Image recorded on September 7, 2013 by Bob Krug.

PanAm Railways train MOED Norfolk Southern lease unit in Pownal Vermont

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Winter along the Stony Brook

Railroads have played a considerable role in the history of this country, especially in the Northeast and New England regions of the US, where the railroads initially flourished with over 6,300 miles of rail laid by 1850. One of the early roads was the Stony Brook Railroad, a shortline in Massachusetts, originally built from North Chelmsford to Ayer, which began operations in 1848. This line, which eventually became part of an efficient route designed to bypass the congestion of the Boston area, was absorbed into the Boston & Maine system, and in June of 1983 the B&M was one of the properties incorporated into the new Guilford Rail System. In 2006, Guilford became Pan Am Railways, and the new paint scheme reflects a renaissance of sorts for a once-beleaguered rail system.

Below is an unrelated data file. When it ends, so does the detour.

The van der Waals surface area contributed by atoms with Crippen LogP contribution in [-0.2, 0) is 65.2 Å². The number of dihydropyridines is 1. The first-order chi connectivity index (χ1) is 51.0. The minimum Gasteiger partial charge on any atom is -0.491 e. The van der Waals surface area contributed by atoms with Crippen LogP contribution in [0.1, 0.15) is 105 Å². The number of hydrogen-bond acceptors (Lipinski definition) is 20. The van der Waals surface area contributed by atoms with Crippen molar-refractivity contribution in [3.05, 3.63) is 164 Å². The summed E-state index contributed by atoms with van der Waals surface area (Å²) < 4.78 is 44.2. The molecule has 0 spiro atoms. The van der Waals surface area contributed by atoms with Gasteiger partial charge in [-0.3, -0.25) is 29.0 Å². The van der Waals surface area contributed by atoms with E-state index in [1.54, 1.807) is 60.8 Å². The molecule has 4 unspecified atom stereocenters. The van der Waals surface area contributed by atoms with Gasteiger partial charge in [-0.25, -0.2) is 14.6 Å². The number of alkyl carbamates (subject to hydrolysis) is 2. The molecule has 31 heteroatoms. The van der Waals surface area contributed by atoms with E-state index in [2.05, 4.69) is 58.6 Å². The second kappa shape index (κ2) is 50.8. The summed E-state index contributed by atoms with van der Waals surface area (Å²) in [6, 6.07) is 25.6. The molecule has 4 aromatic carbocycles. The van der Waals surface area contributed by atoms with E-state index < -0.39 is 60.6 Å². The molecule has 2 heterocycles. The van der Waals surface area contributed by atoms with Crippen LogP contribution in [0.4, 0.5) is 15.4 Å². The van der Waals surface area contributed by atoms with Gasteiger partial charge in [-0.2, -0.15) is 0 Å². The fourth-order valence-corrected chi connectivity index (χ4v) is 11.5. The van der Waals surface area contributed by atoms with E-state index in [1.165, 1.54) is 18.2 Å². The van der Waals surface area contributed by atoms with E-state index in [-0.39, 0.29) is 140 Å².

In a classic New England winter scene along the ‘Stony Brook Line’ in Westford, we find Pan Am Railways train EDPO (East Deerfield, MA – South Portland, ME), a daily road freight running between the two largest yards on the Pan Am system. Much to the delight of railfans, this road rosters many older, yet very dependable EMD locomotives; todays train features MEC 378, a high-hood GP40 built in April of 1966 for the Norfolk & Western Railway (and repainted into the beautiful dark blue scheme in late 2010), and two former Penn Central RR units; MEC 350, ex-CR 3266, nee PC 3266 built in 5/69, and MEC 352, ex-CR 3268, nee PC 3268, built in 5/69, both now sporting the new colors as well. History has been kind to this rail line, and it is good to see freight still rolling along the Stony Brook, 165 years removed from her humble origins in northeastern Massachusetts.

Image recorded on February 16, 2013 by Ted Krug.

PanAm Railways train EDPO Westford Massachussets Stony Brook Line

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In the beginning….